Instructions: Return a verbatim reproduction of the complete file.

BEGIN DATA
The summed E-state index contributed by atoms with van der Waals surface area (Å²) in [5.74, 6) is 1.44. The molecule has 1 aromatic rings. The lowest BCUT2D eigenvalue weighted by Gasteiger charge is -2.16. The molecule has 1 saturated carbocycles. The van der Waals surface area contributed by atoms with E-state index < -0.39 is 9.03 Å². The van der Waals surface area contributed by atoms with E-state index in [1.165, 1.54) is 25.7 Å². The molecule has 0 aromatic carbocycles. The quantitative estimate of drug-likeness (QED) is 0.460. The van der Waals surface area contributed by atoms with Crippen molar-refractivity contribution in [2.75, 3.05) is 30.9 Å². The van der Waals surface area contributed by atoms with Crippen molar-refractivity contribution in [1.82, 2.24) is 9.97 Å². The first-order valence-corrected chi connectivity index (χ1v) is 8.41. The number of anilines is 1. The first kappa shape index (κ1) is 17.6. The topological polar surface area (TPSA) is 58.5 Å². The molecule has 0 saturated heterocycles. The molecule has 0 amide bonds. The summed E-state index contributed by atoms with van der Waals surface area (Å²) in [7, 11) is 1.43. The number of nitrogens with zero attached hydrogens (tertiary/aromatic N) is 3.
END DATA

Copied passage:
The summed E-state index contributed by atoms with van der Waals surface area (Å²) in [5.74, 6) is 1.44. The molecule has 1 aromatic rings. The lowest BCUT2D eigenvalue weighted by Gasteiger charge is -2.16. The molecule has 1 saturated carbocycles. The van der Waals surface area contributed by atoms with E-state index < -0.39 is 9.03 Å². The van der Waals surface area contributed by atoms with E-state index in [1.165, 1.54) is 25.7 Å². The molecule has 0 aromatic carbocycles. The quantitative estimate of drug-likeness (QED) is 0.460. The van der Waals surface area contributed by atoms with Crippen molar-refractivity contribution in [2.75, 3.05) is 30.9 Å². The van der Waals surface area contributed by atoms with Crippen molar-refractivity contribution in [1.82, 2.24) is 9.97 Å². The first-order valence-corrected chi connectivity index (χ1v) is 8.41. The number of anilines is 1. The first kappa shape index (κ1) is 17.6. The topological polar surface area (TPSA) is 58.5 Å². The molecule has 0 saturated heterocycles. The molecule has 0 amide bonds. The summed E-state index contributed by atoms with van der Waals surface area (Å²) in [7, 11) is 1.43. The number of nitrogens with zero attached hydrogens (tertiary/aromatic N) is 3.